In United States v. Brinkley, the The Fourth Circuit held that officers, armed with an arrest warrant, lacked probable cause to enter an apartment where they had reason to believe the defendant resided. In its decision, the court noted that the courts of appeal split on the quantum of proof required for an officer to show that he or she had reasonable belief to enter a residence with an arrest warrant.
In Sicaran v. Barr, the Fourth Circuit held that it lacked jurisdiction to consider the petitioner’s arguments that she belonged to certain social groups, to gain asylum, under the Immigration and Nationality Act (INA). The petitioner failed to raise those arguments before the Immigration Judge or the Board of Immigration Appeals and, therefore, the Fourth Circuit concluded that the petitioner’s claims were not exhausted.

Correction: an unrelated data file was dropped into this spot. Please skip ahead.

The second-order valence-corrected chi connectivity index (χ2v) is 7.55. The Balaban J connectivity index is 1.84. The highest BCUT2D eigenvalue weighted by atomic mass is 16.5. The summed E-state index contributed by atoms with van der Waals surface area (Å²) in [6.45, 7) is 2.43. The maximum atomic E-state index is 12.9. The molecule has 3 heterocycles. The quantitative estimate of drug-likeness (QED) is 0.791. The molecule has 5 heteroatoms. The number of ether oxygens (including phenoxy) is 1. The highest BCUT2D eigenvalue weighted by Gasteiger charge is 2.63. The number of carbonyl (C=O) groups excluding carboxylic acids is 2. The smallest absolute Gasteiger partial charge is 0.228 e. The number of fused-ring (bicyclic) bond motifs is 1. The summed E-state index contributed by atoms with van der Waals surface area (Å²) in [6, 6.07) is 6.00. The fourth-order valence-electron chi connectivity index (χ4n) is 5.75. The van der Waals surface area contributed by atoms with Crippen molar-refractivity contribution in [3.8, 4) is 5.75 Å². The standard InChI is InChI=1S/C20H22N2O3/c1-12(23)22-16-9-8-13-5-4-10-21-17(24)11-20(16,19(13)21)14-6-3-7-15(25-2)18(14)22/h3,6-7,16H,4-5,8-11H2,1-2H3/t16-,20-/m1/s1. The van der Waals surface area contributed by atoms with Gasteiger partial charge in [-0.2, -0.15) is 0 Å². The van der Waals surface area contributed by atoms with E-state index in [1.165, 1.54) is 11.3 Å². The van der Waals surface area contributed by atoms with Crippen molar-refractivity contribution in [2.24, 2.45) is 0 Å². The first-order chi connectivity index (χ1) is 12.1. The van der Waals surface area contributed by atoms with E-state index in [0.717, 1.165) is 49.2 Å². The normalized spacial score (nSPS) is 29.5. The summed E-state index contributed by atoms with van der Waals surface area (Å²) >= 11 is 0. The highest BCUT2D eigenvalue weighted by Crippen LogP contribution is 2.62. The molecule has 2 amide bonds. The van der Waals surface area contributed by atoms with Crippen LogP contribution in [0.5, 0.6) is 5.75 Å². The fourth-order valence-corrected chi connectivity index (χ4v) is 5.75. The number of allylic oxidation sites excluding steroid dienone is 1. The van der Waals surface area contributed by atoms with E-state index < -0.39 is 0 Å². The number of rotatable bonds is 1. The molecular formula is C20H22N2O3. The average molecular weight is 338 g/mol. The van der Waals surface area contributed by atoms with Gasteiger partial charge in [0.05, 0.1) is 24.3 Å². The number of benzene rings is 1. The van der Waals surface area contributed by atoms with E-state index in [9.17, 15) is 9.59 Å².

In United States v. Medley, the Fourth Circuit vacated a defendant’s conviction for violation of 18 U.S.C. § 922(g)(1), possession of a firearm by a convicted felon, after finding that the failure to include the knowledge-of-felon-status element in the defendant’s indictment was a plain error affecting the defendant’s substantial rights.